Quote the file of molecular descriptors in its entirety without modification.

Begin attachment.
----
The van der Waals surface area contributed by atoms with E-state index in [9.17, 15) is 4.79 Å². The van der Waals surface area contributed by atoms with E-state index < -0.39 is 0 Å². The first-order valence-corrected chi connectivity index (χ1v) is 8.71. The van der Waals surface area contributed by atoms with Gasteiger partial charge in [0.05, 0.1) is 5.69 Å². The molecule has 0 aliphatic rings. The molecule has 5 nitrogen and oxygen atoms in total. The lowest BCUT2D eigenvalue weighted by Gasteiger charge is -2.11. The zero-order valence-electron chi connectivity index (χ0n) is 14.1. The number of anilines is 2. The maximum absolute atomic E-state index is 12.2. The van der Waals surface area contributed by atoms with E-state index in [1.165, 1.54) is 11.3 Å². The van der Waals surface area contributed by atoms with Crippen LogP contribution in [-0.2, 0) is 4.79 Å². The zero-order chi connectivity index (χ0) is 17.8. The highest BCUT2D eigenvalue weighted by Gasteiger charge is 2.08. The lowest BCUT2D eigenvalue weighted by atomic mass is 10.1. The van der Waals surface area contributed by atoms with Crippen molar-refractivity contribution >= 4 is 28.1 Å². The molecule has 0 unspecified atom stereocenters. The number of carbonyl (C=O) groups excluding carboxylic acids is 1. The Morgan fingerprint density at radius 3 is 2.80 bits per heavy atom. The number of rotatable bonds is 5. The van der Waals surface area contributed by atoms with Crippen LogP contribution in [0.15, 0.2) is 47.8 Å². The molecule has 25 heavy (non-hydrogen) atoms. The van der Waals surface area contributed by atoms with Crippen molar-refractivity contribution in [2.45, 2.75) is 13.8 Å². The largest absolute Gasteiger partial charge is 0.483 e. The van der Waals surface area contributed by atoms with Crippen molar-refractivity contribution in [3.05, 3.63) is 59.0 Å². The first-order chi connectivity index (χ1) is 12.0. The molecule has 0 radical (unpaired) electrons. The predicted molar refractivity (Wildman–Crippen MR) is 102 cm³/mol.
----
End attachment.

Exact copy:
The van der Waals surface area contributed by atoms with E-state index in [9.17, 15) is 4.79 Å². The van der Waals surface area contributed by atoms with E-state index < -0.39 is 0 Å². The first-order valence-corrected chi connectivity index (χ1v) is 8.71. The van der Waals surface area contributed by atoms with Gasteiger partial charge in [0.05, 0.1) is 5.69 Å². The molecule has 0 aliphatic rings. The molecule has 5 nitrogen and oxygen atoms in total. The lowest BCUT2D eigenvalue weighted by Gasteiger charge is -2.11. The zero-order valence-electron chi connectivity index (χ0n) is 14.1. The number of anilines is 2. The maximum absolute atomic E-state index is 12.2. The van der Waals surface area contributed by atoms with E-state index in [1.165, 1.54) is 11.3 Å². The van der Waals surface area contributed by atoms with Crippen LogP contribution in [-0.2, 0) is 4.79 Å². The zero-order chi connectivity index (χ0) is 17.8. The highest BCUT2D eigenvalue weighted by Gasteiger charge is 2.08. The lowest BCUT2D eigenvalue weighted by atomic mass is 10.1. The van der Waals surface area contributed by atoms with Crippen molar-refractivity contribution >= 4 is 28.1 Å². The molecule has 0 unspecified atom stereocenters. The number of carbonyl (C=O) groups excluding carboxylic acids is 1. The Morgan fingerprint density at radius 3 is 2.80 bits per heavy atom. The number of rotatable bonds is 5. The van der Waals surface area contributed by atoms with Crippen LogP contribution in [0.15, 0.2) is 47.8 Å². The molecule has 25 heavy (non-hydrogen) atoms. The van der Waals surface area contributed by atoms with Crippen molar-refractivity contribution in [2.45, 2.75) is 13.8 Å². The largest absolute Gasteiger partial charge is 0.483 e. The van der Waals surface area contributed by atoms with Crippen molar-refractivity contribution in [3.05, 3.63) is 59.0 Å². The first-order chi connectivity index (χ1) is 12.0. The molecule has 0 radical (unpaired) electrons. The predicted molar refractivity (Wildman–Crippen MR) is 102 cm³/mol.